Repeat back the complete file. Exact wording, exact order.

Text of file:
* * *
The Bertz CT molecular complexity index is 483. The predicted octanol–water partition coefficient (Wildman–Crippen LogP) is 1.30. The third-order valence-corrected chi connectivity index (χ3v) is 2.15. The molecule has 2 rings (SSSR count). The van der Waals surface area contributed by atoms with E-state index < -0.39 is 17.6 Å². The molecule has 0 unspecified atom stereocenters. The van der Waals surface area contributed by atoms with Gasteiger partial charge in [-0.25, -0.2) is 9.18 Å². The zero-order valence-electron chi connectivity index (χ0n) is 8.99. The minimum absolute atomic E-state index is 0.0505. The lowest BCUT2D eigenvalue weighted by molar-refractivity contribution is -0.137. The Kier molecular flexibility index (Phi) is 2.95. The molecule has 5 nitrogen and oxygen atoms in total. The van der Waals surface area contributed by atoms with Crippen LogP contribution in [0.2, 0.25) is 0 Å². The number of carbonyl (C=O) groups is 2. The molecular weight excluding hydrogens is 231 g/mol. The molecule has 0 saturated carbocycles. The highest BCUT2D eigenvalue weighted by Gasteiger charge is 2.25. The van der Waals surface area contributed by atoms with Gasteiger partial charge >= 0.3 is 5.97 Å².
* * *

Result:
The Bertz CT molecular complexity index is 483. The predicted octanol–water partition coefficient (Wildman–Crippen LogP) is 1.30. The third-order valence-corrected chi connectivity index (χ3v) is 2.15. The molecule has 2 rings (SSSR count). The van der Waals surface area contributed by atoms with E-state index < -0.39 is 17.6 Å². The molecule has 0 unspecified atom stereocenters. The van der Waals surface area contributed by atoms with Gasteiger partial charge in [-0.25, -0.2) is 9.18 Å². The zero-order valence-electron chi connectivity index (χ0n) is 8.99. The minimum absolute atomic E-state index is 0.0505. The lowest BCUT2D eigenvalue weighted by molar-refractivity contribution is -0.137. The Kier molecular flexibility index (Phi) is 2.95. The molecule has 5 nitrogen and oxygen atoms in total. The van der Waals surface area contributed by atoms with Crippen LogP contribution in [0.2, 0.25) is 0 Å². The number of carbonyl (C=O) groups is 2. The molecular weight excluding hydrogens is 231 g/mol. The molecule has 0 saturated carbocycles. The highest BCUT2D eigenvalue weighted by Gasteiger charge is 2.25. The van der Waals surface area contributed by atoms with Gasteiger partial charge >= 0.3 is 5.97 Å².